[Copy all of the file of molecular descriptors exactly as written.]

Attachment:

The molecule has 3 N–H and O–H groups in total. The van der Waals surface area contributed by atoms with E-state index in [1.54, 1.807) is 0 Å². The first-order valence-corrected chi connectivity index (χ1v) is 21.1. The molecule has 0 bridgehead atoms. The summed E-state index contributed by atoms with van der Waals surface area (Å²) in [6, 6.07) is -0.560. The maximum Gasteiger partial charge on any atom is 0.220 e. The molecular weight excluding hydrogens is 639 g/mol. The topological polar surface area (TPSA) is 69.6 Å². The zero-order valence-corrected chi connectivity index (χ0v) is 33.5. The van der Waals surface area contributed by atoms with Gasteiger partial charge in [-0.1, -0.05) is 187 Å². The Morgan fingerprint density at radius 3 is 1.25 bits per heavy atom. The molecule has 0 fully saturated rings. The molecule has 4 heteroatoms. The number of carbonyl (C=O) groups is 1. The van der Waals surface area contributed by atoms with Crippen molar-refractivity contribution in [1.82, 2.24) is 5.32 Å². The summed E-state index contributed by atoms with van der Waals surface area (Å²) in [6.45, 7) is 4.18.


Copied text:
The molecule has 3 N–H and O–H groups in total. The van der Waals surface area contributed by atoms with E-state index in [1.54, 1.807) is 0 Å². The first-order valence-corrected chi connectivity index (χ1v) is 21.1. The molecule has 0 bridgehead atoms. The summed E-state index contributed by atoms with van der Waals surface area (Å²) in [6, 6.07) is -0.560. The maximum Gasteiger partial charge on any atom is 0.220 e. The molecular weight excluding hydrogens is 639 g/mol. The topological polar surface area (TPSA) is 69.6 Å². The zero-order valence-corrected chi connectivity index (χ0v) is 33.5. The van der Waals surface area contributed by atoms with Gasteiger partial charge in [-0.1, -0.05) is 187 Å². The Morgan fingerprint density at radius 3 is 1.25 bits per heavy atom. The molecule has 0 fully saturated rings. The molecule has 4 heteroatoms. The number of carbonyl (C=O) groups is 1. The van der Waals surface area contributed by atoms with Crippen molar-refractivity contribution in [1.82, 2.24) is 5.32 Å². The summed E-state index contributed by atoms with van der Waals surface area (Å²) in [6.45, 7) is 4.18.